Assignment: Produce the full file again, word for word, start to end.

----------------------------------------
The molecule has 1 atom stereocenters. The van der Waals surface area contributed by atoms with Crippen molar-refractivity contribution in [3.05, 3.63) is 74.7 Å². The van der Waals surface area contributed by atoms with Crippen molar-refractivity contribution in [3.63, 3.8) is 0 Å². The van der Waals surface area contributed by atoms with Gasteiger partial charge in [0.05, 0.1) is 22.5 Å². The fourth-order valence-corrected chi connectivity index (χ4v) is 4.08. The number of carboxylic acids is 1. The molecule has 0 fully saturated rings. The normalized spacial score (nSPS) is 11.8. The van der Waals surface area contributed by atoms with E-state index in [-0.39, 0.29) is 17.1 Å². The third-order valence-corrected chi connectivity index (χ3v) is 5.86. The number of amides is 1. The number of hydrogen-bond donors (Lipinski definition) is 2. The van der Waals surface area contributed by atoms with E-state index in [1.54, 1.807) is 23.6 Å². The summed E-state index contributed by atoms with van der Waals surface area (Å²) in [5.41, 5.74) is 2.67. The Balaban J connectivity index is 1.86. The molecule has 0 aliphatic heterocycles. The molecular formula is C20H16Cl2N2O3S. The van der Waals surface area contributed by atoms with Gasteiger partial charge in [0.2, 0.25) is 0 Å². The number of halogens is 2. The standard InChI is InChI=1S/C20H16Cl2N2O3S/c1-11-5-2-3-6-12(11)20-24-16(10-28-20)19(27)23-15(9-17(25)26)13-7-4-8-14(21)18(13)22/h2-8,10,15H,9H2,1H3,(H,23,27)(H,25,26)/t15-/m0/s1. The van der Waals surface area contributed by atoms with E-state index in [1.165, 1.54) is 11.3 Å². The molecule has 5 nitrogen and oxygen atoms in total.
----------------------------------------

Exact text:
The molecule has 1 atom stereocenters. The van der Waals surface area contributed by atoms with Crippen molar-refractivity contribution in [3.05, 3.63) is 74.7 Å². The van der Waals surface area contributed by atoms with Crippen molar-refractivity contribution in [3.63, 3.8) is 0 Å². The van der Waals surface area contributed by atoms with Gasteiger partial charge in [0.05, 0.1) is 22.5 Å². The fourth-order valence-corrected chi connectivity index (χ4v) is 4.08. The number of carboxylic acids is 1. The molecule has 0 fully saturated rings. The normalized spacial score (nSPS) is 11.8. The van der Waals surface area contributed by atoms with E-state index in [-0.39, 0.29) is 17.1 Å². The third-order valence-corrected chi connectivity index (χ3v) is 5.86. The number of amides is 1. The number of hydrogen-bond donors (Lipinski definition) is 2. The van der Waals surface area contributed by atoms with E-state index in [1.54, 1.807) is 23.6 Å². The summed E-state index contributed by atoms with van der Waals surface area (Å²) in [5.41, 5.74) is 2.67. The Balaban J connectivity index is 1.86. The molecule has 0 aliphatic heterocycles. The molecular formula is C20H16Cl2N2O3S. The van der Waals surface area contributed by atoms with Gasteiger partial charge in [0.2, 0.25) is 0 Å². The number of halogens is 2. The standard InChI is InChI=1S/C20H16Cl2N2O3S/c1-11-5-2-3-6-12(11)20-24-16(10-28-20)19(27)23-15(9-17(25)26)13-7-4-8-14(21)18(13)22/h2-8,10,15H,9H2,1H3,(H,23,27)(H,25,26)/t15-/m0/s1. The van der Waals surface area contributed by atoms with E-state index in [1.165, 1.54) is 11.3 Å². The molecule has 5 nitrogen and oxygen atoms in total.